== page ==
Herman Sutter

44 Articles

Last 30 days
Last 6 months
Last 12 months
Last 24 months
Specific Dates
PREMIUM

Who We’re Reading When We’re Reading Murakami

Readers not obsessed with Murakami or translating may find themselves periodically overwhelmed by the minutiae, but anyone who cares about the process of translating and the variables involved will be richly rewarded. Recommend for academic and public libraries with robust Japanese literature collections

A Place of Exodus: Home, Memory, and Texas

Highly recommended for Texas history and poetry collections, and for all memoir readers.

When the Light of the World Was Subdued, Our Songs Came Through: A Norton Anthology of Native Nations Poetry

Essential, and not just as a resource; this is amazing poetry. [See “Versifying,” LJ 1/17/20.]

Cross of Snow: A Life of Henry Wadsworth Longfellow

Essential for biography and literary collections; a sheer joy to read for its portrayal of the amazing life of the first “poet of the people.” [See Prepub Alert, 12/9/19.]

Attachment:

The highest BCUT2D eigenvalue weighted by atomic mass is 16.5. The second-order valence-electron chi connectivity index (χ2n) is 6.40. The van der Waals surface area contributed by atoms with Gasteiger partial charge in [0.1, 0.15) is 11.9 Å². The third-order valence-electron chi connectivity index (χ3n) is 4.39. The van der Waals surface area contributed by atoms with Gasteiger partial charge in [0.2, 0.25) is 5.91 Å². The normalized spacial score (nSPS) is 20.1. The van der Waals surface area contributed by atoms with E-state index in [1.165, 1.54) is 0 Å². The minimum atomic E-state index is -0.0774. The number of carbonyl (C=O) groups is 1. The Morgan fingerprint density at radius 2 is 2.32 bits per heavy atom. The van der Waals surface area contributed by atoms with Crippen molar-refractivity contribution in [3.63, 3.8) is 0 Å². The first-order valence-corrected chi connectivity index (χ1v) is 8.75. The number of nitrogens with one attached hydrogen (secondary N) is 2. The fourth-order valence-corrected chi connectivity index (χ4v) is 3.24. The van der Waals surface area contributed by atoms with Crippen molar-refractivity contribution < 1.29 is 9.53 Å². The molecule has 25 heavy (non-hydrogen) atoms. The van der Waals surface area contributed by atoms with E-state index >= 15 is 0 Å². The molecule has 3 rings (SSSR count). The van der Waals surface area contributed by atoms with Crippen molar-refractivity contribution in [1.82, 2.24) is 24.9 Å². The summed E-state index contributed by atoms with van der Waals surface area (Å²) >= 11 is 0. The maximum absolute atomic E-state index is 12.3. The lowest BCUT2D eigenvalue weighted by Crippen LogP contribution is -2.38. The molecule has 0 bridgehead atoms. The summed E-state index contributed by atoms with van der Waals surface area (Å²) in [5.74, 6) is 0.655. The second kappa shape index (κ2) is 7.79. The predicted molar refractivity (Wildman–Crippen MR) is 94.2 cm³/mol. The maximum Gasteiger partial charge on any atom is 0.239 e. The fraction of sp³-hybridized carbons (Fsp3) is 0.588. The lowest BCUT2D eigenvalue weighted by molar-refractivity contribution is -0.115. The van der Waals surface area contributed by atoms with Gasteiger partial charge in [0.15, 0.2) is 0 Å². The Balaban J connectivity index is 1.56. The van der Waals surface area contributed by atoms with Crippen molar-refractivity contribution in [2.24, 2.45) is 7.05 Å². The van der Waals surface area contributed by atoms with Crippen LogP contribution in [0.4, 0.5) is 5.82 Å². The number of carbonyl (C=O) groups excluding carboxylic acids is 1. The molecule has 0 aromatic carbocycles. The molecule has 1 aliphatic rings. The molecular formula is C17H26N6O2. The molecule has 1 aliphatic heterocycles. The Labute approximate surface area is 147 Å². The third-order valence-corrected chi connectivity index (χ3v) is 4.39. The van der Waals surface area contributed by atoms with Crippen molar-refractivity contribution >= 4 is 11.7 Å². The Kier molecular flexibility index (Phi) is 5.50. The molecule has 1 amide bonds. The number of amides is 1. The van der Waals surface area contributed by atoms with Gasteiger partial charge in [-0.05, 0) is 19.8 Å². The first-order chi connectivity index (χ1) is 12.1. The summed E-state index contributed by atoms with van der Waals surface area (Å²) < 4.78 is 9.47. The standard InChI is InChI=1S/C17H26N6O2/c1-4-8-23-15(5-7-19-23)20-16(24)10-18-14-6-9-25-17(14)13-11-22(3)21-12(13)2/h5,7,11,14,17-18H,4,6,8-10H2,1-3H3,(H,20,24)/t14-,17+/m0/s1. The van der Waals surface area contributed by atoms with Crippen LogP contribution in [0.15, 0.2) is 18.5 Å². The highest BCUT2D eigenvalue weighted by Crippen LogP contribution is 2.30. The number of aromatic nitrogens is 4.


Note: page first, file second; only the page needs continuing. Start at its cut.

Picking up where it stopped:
The Beauty of Living: E.E. Cummings in the Great War

Placing Cummings in the context of the “War Poets,” Rosenblitt breathes new life back into poems too often anthologized and too little read. Highly recommended.
PREMIUM

What Is the Grass: Walt Whitman in My Life

Despite its flaws, this important and very personal take on Whitman’s lasting influence as “America’s Poet” should be a worthwhile addition to libraries with strong poetry or LGBTQ collections.

Coleridge, the Wordsworths, and Their Year of Marvels: The Making of Poetry

Nicolson’s gifts, both as a writer and a scholar, shine brightly, offering readers a thrilling glimpse into the marvelous work that is the “making of poetry.” Interspersed throughout are beautiful and simple woodcuts by artist Tom Hammick that may inspire readers to take up a pen and do a little making of their own. Highly recommended for all libraries.

Don’t Read Poetry: A Book About How To Read Poems

A wonderful guide to a misunderstood art. Essential for all libraries.

How a Poem Moves: A Field Guide for Readers Afraid of Poetry

Sol deserves to be read widely and freely; his humble witness to the simple art of reading may be this book's most important gift. Libraries should have multiple copies.
ALREADY A SUBSCRIBER?

We are currently offering this content for free. Sign up now to activate your personal profile, where you can save articles for future viewing

ALREADY A SUBSCRIBER?